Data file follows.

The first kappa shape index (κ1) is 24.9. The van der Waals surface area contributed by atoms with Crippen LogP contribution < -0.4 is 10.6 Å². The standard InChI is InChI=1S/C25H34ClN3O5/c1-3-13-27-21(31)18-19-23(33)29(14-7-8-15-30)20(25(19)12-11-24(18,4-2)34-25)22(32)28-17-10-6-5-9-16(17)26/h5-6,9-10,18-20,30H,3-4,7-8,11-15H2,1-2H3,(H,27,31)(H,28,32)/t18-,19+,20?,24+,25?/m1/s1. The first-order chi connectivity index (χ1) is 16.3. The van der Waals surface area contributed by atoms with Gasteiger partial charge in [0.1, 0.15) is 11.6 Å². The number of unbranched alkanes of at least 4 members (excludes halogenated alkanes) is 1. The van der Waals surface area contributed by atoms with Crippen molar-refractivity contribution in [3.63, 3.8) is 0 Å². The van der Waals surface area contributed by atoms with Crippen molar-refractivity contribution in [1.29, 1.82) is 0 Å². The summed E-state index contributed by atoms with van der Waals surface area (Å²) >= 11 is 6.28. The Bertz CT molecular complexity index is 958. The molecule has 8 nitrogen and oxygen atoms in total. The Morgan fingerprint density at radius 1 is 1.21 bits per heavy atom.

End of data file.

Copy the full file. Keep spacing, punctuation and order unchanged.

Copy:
The first kappa shape index (κ1) is 24.9. The van der Waals surface area contributed by atoms with Crippen LogP contribution < -0.4 is 10.6 Å². The standard InChI is InChI=1S/C25H34ClN3O5/c1-3-13-27-21(31)18-19-23(33)29(14-7-8-15-30)20(25(19)12-11-24(18,4-2)34-25)22(32)28-17-10-6-5-9-16(17)26/h5-6,9-10,18-20,30H,3-4,7-8,11-15H2,1-2H3,(H,27,31)(H,28,32)/t18-,19+,20?,24+,25?/m1/s1. The first-order chi connectivity index (χ1) is 16.3. The van der Waals surface area contributed by atoms with Gasteiger partial charge in [0.1, 0.15) is 11.6 Å². The number of unbranched alkanes of at least 4 members (excludes halogenated alkanes) is 1. The van der Waals surface area contributed by atoms with Crippen molar-refractivity contribution in [3.63, 3.8) is 0 Å². The van der Waals surface area contributed by atoms with Crippen molar-refractivity contribution in [1.29, 1.82) is 0 Å². The summed E-state index contributed by atoms with van der Waals surface area (Å²) >= 11 is 6.28. The Bertz CT molecular complexity index is 958. The molecule has 8 nitrogen and oxygen atoms in total. The Morgan fingerprint density at radius 1 is 1.21 bits per heavy atom.